Stress Awareness Day - NCS grad Josh

ncs 5/11/2018
Stress Awareness Day 2018

Life can get pretty hectic, and it’s important to notice the signs that you’re feeling stressed or need to ask for help. National Stress Awareness Day is Wednesday 7th November, so we thought it’d be a great time to ask NCS grad Josh about some of the most common teen stresses. 

Undoubtedly one of the most stressful times we will experience in our lives is the transition from childhood to adulthood, from college to university, and from living at home to moving out and becoming independent. I’m experiencing a lot of these myself, so just know that you’re not alone.

One of the main stresses are A-levels, which are notoriously intense in terms of workloads. I’m particularly struggling with A-level Maths, something I never thought would happen after breezing through the subject at GCSE, which for me really puts into perspective the massive jump you take from GCSEs to A-Levels. 

One thing that I’ve had to accept is that to succeed at A-levels you have to commit to it fully – you have to commit your time most of all, but also your attention during that time. When you’re in a lesson, doing homework, or revising, it’s important to commit to that 100% in order to efficiently complete tasks, which is something I still struggle with but is definitely an important thing to consider while studying. I didn’t do this in first year anywhere near as much as I should have, so if you’re doing A-levels or just starting them then this is a massive piece of advice. If you know you’re on top of things it can bring your stress level way down!

For lots of teenagers, another immensely stressful aspect of this time is applying to university, which in many ways encompasses a moderate amount of commitment to what we actually want to do with our lives. For many, this is an easy decision that was decided long ago – for example, my brother has been pretty set on Physics for a while. For others though, including me, we haven’t yet made a commitment to a life-long job or even a three-year course. 

Now, with very little time to apply, I still haven’t decided exactly which job I want to do after university – which can be highly stressful! My best advice for anyone in this position, which I imagine I will follow myself, is to do a degree in your favourite subject, the subject that you find interesting and exciting and that you won’t get bored of studying for three years. For me, that subject would be History, but the same applies for any subject. Follow your passion and it’ll make all the hard work and stress worth it.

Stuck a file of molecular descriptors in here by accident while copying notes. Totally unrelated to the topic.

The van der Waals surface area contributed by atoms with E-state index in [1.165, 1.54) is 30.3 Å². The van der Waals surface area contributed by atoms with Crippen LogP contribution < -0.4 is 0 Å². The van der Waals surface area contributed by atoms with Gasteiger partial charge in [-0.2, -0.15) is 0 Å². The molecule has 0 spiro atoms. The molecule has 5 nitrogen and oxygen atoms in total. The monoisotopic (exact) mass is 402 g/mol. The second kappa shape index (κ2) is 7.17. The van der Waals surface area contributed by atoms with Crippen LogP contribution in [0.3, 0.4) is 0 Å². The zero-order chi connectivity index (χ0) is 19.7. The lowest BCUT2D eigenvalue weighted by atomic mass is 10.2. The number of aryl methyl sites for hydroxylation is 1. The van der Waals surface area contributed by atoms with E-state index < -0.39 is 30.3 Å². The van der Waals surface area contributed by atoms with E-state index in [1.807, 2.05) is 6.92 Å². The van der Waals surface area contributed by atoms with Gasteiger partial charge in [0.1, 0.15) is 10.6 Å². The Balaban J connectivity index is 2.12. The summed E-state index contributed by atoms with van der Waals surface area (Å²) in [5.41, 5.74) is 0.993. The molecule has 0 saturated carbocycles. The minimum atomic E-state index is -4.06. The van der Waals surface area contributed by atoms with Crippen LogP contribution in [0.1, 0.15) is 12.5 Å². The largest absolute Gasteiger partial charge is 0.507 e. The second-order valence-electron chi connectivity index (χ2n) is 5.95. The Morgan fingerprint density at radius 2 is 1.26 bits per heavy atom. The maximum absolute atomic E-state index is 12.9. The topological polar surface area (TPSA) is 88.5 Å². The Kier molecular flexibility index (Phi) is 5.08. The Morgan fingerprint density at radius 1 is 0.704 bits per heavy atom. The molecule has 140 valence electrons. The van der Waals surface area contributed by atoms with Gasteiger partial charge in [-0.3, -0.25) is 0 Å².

There are some great general ways to combat stress which I’ve found really useful. For example: exercise. Whether regular or even just every now and again, exercise is a great way to release stress and make you feel generally happier. For me, when I work out I can just not dwell on any problems for an hour or so, which can be great if you have a lot on your mind. This applies to any hobby you have, anything that you can absorb yourself in and enjoy doing to take your mind off the stress. 

Sleep is important too, as stresses seem to amplify when you’re tired, so getting a full night’s sleep can certainly help relieve physical, mental and emotional pressures, which will all contribute to you being able to handle stress better. 

Stress at this point in our lives is pretty much inevitable, so if you’re feeling stressed then just remember it’s not abnormal, and you’re not alone. I’m sure many of you reading this are at the same point in life as me, have been through this recently or are about to go through it. I wish you all the best, and remember: do your best, and be you. There’s nothing more you can do, and there’s nothing more you should have to do. And remember to look after yourself along the way. Good luck!

The NHS has a lot of helpful advice for dealing with stress over on their website, but remember to reach out for help from the people around you if you need it.